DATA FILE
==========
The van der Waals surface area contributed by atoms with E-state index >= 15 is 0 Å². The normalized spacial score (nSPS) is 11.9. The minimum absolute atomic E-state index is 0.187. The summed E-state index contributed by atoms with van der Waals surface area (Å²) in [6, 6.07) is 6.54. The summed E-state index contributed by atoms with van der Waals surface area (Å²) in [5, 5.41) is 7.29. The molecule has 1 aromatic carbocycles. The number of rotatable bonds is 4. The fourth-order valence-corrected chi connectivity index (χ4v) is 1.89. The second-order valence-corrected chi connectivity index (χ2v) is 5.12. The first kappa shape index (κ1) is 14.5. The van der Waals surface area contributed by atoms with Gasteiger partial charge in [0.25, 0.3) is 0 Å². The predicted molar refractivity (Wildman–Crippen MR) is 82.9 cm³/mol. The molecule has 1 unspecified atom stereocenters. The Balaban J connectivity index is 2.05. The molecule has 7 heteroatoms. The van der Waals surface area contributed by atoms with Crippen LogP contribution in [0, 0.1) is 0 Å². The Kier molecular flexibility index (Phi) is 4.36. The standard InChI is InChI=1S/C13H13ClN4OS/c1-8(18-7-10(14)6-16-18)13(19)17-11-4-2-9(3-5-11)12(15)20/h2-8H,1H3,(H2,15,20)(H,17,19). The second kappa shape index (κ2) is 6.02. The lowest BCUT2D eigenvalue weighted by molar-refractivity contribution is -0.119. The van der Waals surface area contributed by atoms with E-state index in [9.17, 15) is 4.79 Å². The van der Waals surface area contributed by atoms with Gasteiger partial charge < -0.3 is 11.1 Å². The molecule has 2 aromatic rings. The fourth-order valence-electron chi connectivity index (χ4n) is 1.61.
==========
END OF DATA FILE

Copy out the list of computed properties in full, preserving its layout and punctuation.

The van der Waals surface area contributed by atoms with E-state index >= 15 is 0 Å². The normalized spacial score (nSPS) is 11.9. The minimum absolute atomic E-state index is 0.187. The summed E-state index contributed by atoms with van der Waals surface area (Å²) in [6, 6.07) is 6.54. The summed E-state index contributed by atoms with van der Waals surface area (Å²) in [5, 5.41) is 7.29. The molecule has 1 aromatic carbocycles. The number of rotatable bonds is 4. The fourth-order valence-corrected chi connectivity index (χ4v) is 1.89. The second-order valence-corrected chi connectivity index (χ2v) is 5.12. The first kappa shape index (κ1) is 14.5. The van der Waals surface area contributed by atoms with Gasteiger partial charge in [0.25, 0.3) is 0 Å². The predicted molar refractivity (Wildman–Crippen MR) is 82.9 cm³/mol. The molecule has 1 unspecified atom stereocenters. The Balaban J connectivity index is 2.05. The molecule has 7 heteroatoms. The van der Waals surface area contributed by atoms with Crippen LogP contribution in [0, 0.1) is 0 Å². The Kier molecular flexibility index (Phi) is 4.36. The standard InChI is InChI=1S/C13H13ClN4OS/c1-8(18-7-10(14)6-16-18)13(19)17-11-4-2-9(3-5-11)12(15)20/h2-8H,1H3,(H2,15,20)(H,17,19). The second kappa shape index (κ2) is 6.02. The lowest BCUT2D eigenvalue weighted by molar-refractivity contribution is -0.119. The van der Waals surface area contributed by atoms with E-state index in [9.17, 15) is 4.79 Å². The van der Waals surface area contributed by atoms with Gasteiger partial charge < -0.3 is 11.1 Å². The molecule has 2 aromatic rings. The fourth-order valence-electron chi connectivity index (χ4n) is 1.61.